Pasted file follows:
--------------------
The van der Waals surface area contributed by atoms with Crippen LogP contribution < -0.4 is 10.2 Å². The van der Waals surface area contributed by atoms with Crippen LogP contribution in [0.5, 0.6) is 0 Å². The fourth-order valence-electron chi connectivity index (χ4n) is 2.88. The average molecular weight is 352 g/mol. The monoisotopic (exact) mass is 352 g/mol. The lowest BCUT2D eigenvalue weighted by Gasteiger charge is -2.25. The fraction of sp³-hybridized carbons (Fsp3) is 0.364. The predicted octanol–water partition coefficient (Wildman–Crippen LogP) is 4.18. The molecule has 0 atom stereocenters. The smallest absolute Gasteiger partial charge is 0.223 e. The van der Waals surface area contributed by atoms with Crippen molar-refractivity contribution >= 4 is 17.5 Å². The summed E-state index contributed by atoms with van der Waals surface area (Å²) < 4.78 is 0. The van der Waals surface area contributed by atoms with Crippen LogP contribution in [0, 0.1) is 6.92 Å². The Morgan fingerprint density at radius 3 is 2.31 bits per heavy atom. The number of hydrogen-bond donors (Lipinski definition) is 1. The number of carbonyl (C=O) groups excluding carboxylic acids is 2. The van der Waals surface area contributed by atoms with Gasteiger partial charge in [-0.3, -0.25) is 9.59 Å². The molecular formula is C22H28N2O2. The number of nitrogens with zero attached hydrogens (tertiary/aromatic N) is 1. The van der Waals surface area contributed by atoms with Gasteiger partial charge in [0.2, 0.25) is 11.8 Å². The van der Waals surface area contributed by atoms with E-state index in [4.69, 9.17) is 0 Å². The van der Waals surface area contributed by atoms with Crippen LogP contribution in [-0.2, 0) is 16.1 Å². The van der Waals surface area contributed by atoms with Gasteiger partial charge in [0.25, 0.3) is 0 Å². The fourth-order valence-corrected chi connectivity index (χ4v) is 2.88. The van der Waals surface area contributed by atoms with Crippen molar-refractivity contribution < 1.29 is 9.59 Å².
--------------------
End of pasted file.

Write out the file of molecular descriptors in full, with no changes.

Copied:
The van der Waals surface area contributed by atoms with Crippen LogP contribution < -0.4 is 10.2 Å². The van der Waals surface area contributed by atoms with Crippen LogP contribution in [0.5, 0.6) is 0 Å². The fourth-order valence-electron chi connectivity index (χ4n) is 2.88. The average molecular weight is 352 g/mol. The monoisotopic (exact) mass is 352 g/mol. The lowest BCUT2D eigenvalue weighted by Gasteiger charge is -2.25. The fraction of sp³-hybridized carbons (Fsp3) is 0.364. The predicted octanol–water partition coefficient (Wildman–Crippen LogP) is 4.18. The molecule has 0 atom stereocenters. The smallest absolute Gasteiger partial charge is 0.223 e. The van der Waals surface area contributed by atoms with Crippen molar-refractivity contribution >= 4 is 17.5 Å². The summed E-state index contributed by atoms with van der Waals surface area (Å²) < 4.78 is 0. The van der Waals surface area contributed by atoms with Crippen LogP contribution in [0, 0.1) is 6.92 Å². The Morgan fingerprint density at radius 3 is 2.31 bits per heavy atom. The number of hydrogen-bond donors (Lipinski definition) is 1. The number of carbonyl (C=O) groups excluding carboxylic acids is 2. The van der Waals surface area contributed by atoms with Gasteiger partial charge in [-0.3, -0.25) is 9.59 Å². The molecular formula is C22H28N2O2. The number of nitrogens with zero attached hydrogens (tertiary/aromatic N) is 1. The van der Waals surface area contributed by atoms with Gasteiger partial charge in [0.2, 0.25) is 11.8 Å². The van der Waals surface area contributed by atoms with E-state index in [4.69, 9.17) is 0 Å². The van der Waals surface area contributed by atoms with Crippen LogP contribution in [-0.2, 0) is 16.1 Å². The van der Waals surface area contributed by atoms with Gasteiger partial charge in [0.25, 0.3) is 0 Å². The fourth-order valence-corrected chi connectivity index (χ4v) is 2.88. The van der Waals surface area contributed by atoms with Crippen molar-refractivity contribution < 1.29 is 9.59 Å².